May 23, 2024
Calif. consumer group asks NAIC to lead on U.S. long-term care financing issue – Insurance News

California Health Advocates, a non-profit organization, is urging the Senior Issues Task Force of the National Association of Insurance Commissioners to take a leadership role in bringing states, regulators, industry and consumers together to discuss how states might think about financing long-term care.

States including Washington, California and a few others have already begun to look at the issue as the issue of long-term care becomes increasingly urgent in the country. But there has not been a consistent approach across the board.

“The bottom line in all of this is that the numbers of people who are going to need this kind of care in each of the states is going to be a pressure on their state Medicaid program and a demand for services,” Bonnie Burns, training and policy specialist, CHA, said. “The NAIC is the only organization that I can think of that would involve all of the states, state regulators, industry, and hopefully consumer groups.”

The CHA recently submitted a letter to the SITF directly, asking them to:

● Explore proposals to create state programs to finance long-term care
● Monitor and regulate the current marketing and sales of insurance products to circumvent participation in state programs that do not yet exist

Burns also addressed the task force during the NAIC’s Spring 2024 meeting in March, bringing the letter to their attention and emphasizing the importance of addressing the long-term care challenge in the U.S. In a recent interview with InsuranceNewsNet, she said the “problem is evident.”

“The NAIC is one vehicle for bringing a bunch of interested parties together to talk about this,” she said. “What other national organization could do this? My answer is there isn’t one.”

Calif. consumer group asks NAIC to lead on U.S. long-term care financing issue – Insurance NewsCalif. consumer group asks NAIC to lead on U.S. long-term care financing issue – Insurance News

Leading the LTC conversation

Burns said the CHA is not expecting the SITF to come up with solutions to the entire long-term care challenge facing Americans all on its own, but rather to spearhead multisectoral conversations that could lead to solutions.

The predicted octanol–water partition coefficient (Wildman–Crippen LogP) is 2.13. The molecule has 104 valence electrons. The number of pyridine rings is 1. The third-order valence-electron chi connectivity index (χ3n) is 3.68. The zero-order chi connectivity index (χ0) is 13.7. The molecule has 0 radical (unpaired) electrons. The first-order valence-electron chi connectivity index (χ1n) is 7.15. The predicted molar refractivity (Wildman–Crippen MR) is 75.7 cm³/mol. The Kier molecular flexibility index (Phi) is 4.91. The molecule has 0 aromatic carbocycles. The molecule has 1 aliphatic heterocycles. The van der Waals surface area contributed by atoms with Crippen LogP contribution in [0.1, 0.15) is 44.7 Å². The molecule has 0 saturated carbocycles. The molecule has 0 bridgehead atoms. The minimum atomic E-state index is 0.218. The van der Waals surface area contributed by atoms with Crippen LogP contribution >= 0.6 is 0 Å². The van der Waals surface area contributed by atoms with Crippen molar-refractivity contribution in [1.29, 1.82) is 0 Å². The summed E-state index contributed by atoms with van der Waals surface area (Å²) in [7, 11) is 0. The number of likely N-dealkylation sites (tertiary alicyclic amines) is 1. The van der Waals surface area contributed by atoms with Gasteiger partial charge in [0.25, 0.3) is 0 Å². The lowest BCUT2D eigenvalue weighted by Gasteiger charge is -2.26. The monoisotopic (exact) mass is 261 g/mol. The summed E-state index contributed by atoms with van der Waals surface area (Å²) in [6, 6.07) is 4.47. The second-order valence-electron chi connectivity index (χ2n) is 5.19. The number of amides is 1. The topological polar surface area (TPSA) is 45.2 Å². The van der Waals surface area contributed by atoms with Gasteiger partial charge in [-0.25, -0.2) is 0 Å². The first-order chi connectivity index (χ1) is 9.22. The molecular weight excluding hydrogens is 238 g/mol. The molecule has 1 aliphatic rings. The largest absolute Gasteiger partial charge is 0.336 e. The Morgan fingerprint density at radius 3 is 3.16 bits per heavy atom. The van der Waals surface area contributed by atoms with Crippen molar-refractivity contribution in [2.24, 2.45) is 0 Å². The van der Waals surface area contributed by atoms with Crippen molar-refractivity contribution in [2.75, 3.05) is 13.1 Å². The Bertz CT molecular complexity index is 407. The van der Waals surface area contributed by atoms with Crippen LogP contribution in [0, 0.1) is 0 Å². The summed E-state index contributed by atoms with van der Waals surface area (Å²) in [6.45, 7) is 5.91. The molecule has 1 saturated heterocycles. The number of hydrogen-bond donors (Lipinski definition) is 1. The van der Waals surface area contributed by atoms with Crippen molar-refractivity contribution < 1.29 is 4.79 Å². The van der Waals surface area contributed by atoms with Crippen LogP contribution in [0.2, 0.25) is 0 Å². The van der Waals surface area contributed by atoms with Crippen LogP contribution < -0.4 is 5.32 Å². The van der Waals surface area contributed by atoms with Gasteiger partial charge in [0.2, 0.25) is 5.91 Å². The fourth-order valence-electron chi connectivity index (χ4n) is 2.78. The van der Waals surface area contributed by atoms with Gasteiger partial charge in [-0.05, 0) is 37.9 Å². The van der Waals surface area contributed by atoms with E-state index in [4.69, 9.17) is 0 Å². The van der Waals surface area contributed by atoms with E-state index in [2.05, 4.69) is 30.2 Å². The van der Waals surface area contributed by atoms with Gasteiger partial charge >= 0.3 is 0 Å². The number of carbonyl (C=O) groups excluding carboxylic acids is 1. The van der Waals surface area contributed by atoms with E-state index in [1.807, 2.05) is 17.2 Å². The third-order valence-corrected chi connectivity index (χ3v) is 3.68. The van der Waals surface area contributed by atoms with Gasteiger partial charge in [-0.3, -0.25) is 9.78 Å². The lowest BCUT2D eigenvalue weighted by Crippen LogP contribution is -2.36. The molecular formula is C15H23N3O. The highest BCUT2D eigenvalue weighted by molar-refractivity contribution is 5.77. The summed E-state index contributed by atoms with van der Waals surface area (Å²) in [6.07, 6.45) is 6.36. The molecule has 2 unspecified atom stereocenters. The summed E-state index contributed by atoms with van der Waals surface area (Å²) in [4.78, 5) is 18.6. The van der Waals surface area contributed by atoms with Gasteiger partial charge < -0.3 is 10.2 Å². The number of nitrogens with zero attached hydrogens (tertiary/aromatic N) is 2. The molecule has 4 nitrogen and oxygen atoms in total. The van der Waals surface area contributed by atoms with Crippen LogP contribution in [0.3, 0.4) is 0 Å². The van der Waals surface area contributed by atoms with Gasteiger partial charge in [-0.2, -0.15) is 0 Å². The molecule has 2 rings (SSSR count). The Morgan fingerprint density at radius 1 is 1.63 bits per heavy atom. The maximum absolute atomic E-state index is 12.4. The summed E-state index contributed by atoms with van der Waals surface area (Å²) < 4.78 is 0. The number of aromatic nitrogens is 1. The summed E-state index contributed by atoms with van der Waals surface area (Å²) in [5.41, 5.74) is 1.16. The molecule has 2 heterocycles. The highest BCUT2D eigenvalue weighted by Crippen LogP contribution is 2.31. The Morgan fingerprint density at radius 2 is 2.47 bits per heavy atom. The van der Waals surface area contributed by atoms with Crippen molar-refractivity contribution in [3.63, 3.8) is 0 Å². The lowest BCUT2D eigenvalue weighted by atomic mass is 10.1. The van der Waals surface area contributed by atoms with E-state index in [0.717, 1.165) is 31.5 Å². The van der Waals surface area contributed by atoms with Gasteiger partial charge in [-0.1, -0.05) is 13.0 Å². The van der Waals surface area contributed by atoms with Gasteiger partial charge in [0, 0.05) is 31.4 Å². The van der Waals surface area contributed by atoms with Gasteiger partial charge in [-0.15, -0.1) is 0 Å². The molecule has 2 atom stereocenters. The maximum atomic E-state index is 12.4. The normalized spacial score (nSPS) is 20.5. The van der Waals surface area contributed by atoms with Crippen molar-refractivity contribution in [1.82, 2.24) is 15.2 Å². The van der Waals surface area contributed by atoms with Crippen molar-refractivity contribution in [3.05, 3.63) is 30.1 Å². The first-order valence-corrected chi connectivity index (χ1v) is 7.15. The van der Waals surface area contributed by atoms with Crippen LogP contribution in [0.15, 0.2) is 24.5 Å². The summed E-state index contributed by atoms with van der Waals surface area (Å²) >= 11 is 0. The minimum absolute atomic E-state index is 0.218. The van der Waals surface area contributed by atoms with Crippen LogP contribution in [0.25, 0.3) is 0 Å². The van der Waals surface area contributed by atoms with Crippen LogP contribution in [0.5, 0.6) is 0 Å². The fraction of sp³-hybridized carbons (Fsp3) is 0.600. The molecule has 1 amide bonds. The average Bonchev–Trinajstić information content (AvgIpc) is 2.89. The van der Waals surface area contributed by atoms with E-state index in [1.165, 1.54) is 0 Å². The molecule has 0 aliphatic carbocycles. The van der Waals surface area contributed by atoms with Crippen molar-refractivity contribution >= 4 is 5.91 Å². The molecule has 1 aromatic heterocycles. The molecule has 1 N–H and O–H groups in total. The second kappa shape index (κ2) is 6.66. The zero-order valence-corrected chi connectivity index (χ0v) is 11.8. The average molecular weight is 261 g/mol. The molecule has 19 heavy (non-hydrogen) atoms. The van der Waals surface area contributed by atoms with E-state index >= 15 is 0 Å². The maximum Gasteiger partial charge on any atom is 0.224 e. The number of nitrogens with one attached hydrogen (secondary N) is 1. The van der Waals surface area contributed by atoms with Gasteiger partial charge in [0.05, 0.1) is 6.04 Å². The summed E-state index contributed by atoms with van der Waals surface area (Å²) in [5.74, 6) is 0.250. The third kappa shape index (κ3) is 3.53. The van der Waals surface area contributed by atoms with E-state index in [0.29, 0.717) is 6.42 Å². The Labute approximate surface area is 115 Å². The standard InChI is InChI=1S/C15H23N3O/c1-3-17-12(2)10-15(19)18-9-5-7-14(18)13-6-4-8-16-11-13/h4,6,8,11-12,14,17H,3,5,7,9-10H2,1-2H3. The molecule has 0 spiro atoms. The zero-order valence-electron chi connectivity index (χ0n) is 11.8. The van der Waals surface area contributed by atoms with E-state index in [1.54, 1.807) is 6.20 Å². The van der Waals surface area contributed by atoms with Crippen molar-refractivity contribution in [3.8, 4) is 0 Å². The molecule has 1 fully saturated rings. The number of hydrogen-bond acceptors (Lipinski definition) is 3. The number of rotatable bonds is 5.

“This is going to involve state regulators at some point, and it’s an opportunity in that organization for states to talk over what they’re doing with each other and sort of think about what might work, what doesn’t work, what other states’ experience has been with this,” she said.

She pinpointed Washington, as the first state to launch publicly-funded long-term care insurance through its WA Cares plan. Many other state regulators, industry stakeholders and consumer groups have been closely watching Washington’s progress with this, and Burns suggested that regulators examine whether a similar program could be implemented in their own states.

In the years leading up to the launch of WA Cares, Burns was appointed to a Washington state subcommittee formed to help develop supplemental coverage options for the public plan.

While she believes Washington’s program is viable, she noted that there may not be a one-size-fits-all approach as states already administer Medicaid differently. The more crucial point, she said, is “getting people together to talk about it, and especially interested parties like the insurance industry and the regulators that are going to have to deal with that.”

“The NAIC is one group that could bring together the states to talk about some of the issues around this,” Burns said. “I’m not asking them to come up with a solution. I’m not asking them to think about doing identical things in every single state. I just want them to talk about it so they can figure it out for themselves.”

Financing pressure

The need for long-term care and financing options feeds into concerns about housing and homelessness, retirement, unpaid labor and more, Burns noted.

“There’s just a raft of issues that revolve around having a very large number of people in that older age group,” she said. “All states need to be aware of this issue and begin to think about how to finance it within their own state, because obviously there isn’t anything coming from the federal government,” she said.

For instance, in California, Burns said one-quarter of the population will be 60 or older by 2030. Many will also reach age 85, which she noted is the age when Americans generally start using long-term care services if they’re not already doing so.

“So the question is, who’s going to provide these services? What do they cost? Who’s going to pay for them? It’s either going to get paid through public resources because people spend down the Medicaid, or it’s going to get paid in some other fashion, and what is that?” she said.

Burns noted that long-term care is not paid for through health insurance, and that states are already feeling pressure from increased demand on their Medicaid programs.

“I don’t think it’s clear where all of this stuff is going,” Burns said. “The problem is evident; the solution is not.”

California Health Advocates is a non-profit organization dedicated to Medicaid advocacy and education in California.

 

Rayne Morgan is a Content Marketing Manager with PolicyAdvisor.com and a freelance journalist and copywriter.

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